You can generally tell how much flash memory you need on the Cisco router by looking at the size of the IOS file you want to load. If the file size is 12 or 14MB, then you round up to the next 8MB increment of flash, which would be 16MB (ex. 8MB, 16MB, 24MB, 36MB). This is a loose rule, but pretty safe to follow most of the time.
In addition, just because you have enough flash memory to burn the IOS file into flash doesn't mean it will be able to run successfully on your Cisco router. Why not? Let's say your Cisco router has 4MB of DRAM and 16MB of flash. Some of the newer IOS files will require additional DRAM. Check the IOS file requirements for flash, but also make sure you meet the DRAM memory requirements.
Now you have enough DRAM and flash memory in the Cisco router to load the IOS, but it still won't load. The error message says there isn't enough available flash. Why, when you have two 8MB flash sticks in the router, equaling 16MB? Most likely, the flash is partitioned; you don't have enough contiguous space to load the IOS.
How can you tell? There are one of two ways:
First, when your router boots, you may see something during the POST like below. Note the two partitions in bold:
cisco 2500 (68030) processor (revision L) with 14332K/2048K bytes of memory.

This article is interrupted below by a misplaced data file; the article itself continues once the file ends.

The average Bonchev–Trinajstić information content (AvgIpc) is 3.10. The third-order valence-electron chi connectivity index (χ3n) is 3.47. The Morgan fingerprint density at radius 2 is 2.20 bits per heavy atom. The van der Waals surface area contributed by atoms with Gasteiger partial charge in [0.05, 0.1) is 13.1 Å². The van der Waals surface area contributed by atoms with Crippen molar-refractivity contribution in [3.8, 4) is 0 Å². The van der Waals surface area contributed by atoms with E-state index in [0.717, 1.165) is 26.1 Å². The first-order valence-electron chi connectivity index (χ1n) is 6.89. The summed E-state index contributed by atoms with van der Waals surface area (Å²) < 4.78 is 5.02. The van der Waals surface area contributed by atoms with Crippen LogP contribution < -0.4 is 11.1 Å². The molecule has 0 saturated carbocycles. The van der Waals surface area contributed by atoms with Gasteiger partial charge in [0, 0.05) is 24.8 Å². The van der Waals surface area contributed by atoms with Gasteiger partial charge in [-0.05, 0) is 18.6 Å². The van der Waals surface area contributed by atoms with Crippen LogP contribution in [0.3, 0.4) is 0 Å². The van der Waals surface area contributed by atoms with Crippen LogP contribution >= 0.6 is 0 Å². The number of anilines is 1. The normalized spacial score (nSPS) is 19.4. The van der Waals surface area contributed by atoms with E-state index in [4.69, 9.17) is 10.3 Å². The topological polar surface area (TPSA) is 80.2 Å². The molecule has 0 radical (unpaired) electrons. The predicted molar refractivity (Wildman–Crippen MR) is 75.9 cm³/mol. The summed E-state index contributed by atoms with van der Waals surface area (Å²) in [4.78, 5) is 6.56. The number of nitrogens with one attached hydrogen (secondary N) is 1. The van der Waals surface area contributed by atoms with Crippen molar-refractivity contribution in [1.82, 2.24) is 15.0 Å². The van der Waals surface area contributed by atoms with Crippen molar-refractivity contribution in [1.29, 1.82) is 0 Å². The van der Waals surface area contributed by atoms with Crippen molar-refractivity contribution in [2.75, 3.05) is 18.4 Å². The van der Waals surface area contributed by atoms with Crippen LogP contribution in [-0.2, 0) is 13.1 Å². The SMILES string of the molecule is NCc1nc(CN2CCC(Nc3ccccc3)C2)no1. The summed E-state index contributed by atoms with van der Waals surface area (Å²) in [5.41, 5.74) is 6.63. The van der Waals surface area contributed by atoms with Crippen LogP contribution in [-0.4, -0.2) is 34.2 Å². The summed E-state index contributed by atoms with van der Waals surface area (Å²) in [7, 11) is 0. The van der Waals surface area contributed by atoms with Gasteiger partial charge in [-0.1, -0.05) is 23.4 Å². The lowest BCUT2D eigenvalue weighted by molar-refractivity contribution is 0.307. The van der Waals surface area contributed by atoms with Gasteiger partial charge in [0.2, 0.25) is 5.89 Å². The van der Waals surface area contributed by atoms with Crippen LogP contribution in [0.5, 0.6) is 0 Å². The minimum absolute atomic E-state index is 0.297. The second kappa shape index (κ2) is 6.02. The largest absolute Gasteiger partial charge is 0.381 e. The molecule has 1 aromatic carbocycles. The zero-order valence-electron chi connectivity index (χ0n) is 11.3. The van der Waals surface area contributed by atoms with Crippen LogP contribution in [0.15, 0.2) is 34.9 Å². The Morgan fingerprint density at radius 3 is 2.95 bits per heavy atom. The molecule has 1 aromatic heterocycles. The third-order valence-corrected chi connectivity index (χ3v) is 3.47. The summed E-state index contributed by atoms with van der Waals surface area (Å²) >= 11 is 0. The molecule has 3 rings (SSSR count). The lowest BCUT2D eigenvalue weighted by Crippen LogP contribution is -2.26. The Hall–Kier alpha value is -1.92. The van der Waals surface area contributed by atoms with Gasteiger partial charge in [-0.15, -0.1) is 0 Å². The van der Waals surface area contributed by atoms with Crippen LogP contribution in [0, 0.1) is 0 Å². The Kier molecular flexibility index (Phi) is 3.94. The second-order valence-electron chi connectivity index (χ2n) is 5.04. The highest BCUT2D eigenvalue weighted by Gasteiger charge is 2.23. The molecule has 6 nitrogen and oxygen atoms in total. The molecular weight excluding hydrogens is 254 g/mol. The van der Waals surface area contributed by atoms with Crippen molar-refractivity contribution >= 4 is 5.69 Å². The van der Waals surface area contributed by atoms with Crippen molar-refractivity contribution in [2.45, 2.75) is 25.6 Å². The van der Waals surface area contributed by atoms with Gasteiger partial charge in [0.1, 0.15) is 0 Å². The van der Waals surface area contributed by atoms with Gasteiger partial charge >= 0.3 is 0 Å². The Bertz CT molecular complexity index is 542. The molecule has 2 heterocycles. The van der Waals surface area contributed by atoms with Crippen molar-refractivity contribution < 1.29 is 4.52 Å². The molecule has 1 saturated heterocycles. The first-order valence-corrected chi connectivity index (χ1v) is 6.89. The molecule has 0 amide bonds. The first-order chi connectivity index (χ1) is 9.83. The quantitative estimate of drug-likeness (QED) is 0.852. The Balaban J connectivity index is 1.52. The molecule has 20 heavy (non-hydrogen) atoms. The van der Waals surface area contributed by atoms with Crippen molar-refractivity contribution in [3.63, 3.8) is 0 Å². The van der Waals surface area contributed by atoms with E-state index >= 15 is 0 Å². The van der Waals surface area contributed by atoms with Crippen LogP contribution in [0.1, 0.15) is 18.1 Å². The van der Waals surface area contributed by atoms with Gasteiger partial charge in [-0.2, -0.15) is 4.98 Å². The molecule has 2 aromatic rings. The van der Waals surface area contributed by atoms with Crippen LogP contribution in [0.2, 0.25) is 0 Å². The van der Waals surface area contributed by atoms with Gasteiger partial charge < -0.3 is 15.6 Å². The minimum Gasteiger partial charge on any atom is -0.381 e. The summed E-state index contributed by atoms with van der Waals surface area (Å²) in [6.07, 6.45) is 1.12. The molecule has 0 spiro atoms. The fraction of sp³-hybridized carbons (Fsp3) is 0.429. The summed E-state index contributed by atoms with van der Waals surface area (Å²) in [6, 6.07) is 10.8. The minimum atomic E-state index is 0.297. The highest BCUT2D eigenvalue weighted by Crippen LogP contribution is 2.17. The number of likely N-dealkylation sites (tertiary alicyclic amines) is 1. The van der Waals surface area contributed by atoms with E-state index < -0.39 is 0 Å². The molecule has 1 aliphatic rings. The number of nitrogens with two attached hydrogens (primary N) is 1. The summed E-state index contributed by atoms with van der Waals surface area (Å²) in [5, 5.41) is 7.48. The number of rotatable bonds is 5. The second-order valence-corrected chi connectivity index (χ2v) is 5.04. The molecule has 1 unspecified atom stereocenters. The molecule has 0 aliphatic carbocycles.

Processor board serial number 02094596
X.25 software, Version 2.0, NET2, BFE and GOSIP compliant.
Authorized for Enterprise software set. (0x0)
1 Ethernet/IEEE 802.3 interface.
2 Serial network interfaces.
32K bytes of non-volatile configuration memory.
8192K bytes of processor board System flash partition 1 (Read ONLY)
8192K bytes of processor board System flash partition 2 (Read/Write)
See how the flash is broken into two 8MB partitions instead of one 16MB contagious partition? That is the issue!
The second way is to run the 'show flash' command in privileged mode. You will definitely want to be familiar with the show commands for your CCNA exam. You can see two partitions in the example below:
8192K bytes of processor board System flash (Read/Write)
Can you just run the 'no partition flash' command and make it one big partition? No - it won't be that easy.
If you see an IOS image in partition 2, you need to delete it before you can proceed to the 'no partition flash' command; otherwise it will error out. You can erase the IOS file in partition 2 by following the example below:
Router# erase flash
Partition Size Used Free Bank-Size State Copy Mode
16384K bytes of processor board System flash (Read/Write)
At this point, you can start your IOS upgrade with the 'copy tftp flash' command by following the article from our site. You are now on your way to understanding Cisco routers and obtaining your Cisco CCNA certification!Avoid expensive repairs and recovery costs. At Future Trends.com our network monitoring and maintenance will save you money by preventing expensive network disasters from ever happening in the first place. Visit us online for any los angeles it consulting or computer consulting.